Researchers have developed a new ‘prodrug’ slow-release compound that can protect mice from the neurodegenerative effects of both Huntington”s and Alzheimer”s disease.
The ”prodrug” known as JM6 works through a pathway involved in the breakdown of the amino acid tryptophan.
“Most would have assumed that the drug would have to enter the brain to have an effect,” said Paul Muchowski of the University of California, San Francisco.
The study promises to pave the way to new strategies for the treatment of brain diseases more broadly.
The researchers first treated mice having Huntington”s disease with JM6. Chronic delivery of JM6 inhibited enzyme called kynurenine 3-monooxygenase or KMO in the animals” blood.
This increased kynurenic acid levels and reduced extra cellular levels of the chemical messenger glutamate in the brain.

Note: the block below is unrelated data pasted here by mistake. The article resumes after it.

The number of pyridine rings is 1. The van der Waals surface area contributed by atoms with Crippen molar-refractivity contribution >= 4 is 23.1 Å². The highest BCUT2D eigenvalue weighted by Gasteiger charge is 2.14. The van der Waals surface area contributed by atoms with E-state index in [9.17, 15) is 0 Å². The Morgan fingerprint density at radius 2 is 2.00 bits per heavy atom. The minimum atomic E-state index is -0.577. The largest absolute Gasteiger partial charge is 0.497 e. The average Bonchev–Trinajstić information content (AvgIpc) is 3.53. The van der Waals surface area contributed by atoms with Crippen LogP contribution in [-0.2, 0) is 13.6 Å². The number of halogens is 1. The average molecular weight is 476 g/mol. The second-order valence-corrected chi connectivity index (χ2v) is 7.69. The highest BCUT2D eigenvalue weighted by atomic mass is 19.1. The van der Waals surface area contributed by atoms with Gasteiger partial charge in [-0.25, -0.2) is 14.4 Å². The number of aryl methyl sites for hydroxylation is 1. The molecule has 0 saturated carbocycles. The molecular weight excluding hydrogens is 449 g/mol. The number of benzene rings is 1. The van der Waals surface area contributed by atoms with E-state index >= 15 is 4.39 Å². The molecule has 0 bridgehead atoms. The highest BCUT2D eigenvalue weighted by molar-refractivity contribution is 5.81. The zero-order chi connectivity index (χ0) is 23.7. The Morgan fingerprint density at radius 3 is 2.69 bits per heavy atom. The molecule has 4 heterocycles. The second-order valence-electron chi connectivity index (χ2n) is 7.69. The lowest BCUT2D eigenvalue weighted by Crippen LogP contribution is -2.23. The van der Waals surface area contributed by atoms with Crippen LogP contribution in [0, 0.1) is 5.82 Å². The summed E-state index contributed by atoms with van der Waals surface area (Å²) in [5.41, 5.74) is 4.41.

According to Muchowski, those mice, which normally would have died by the time they were 15 weeks old, lived about 40 pc longer. Their motor coordination improved and they were protected against the loss of the synapses that serve as critical junctions in the neural circuitry.
It was observed that in a transgenic mouse model of Alzheimer”s disease, JM6 prevented spatial memory deficits, anxiety-related behaviour and the loss of synapses. “JM6 helped the animals remember,” Muchowski added.
Alzheimer”s mice also become uninhibited and will run right out of the safety of the dark and into open spaces, a risky habit in the real world where predators lurk. “JM6 completely rescued that deficit.”
The study findings appear in the online publication of Cell.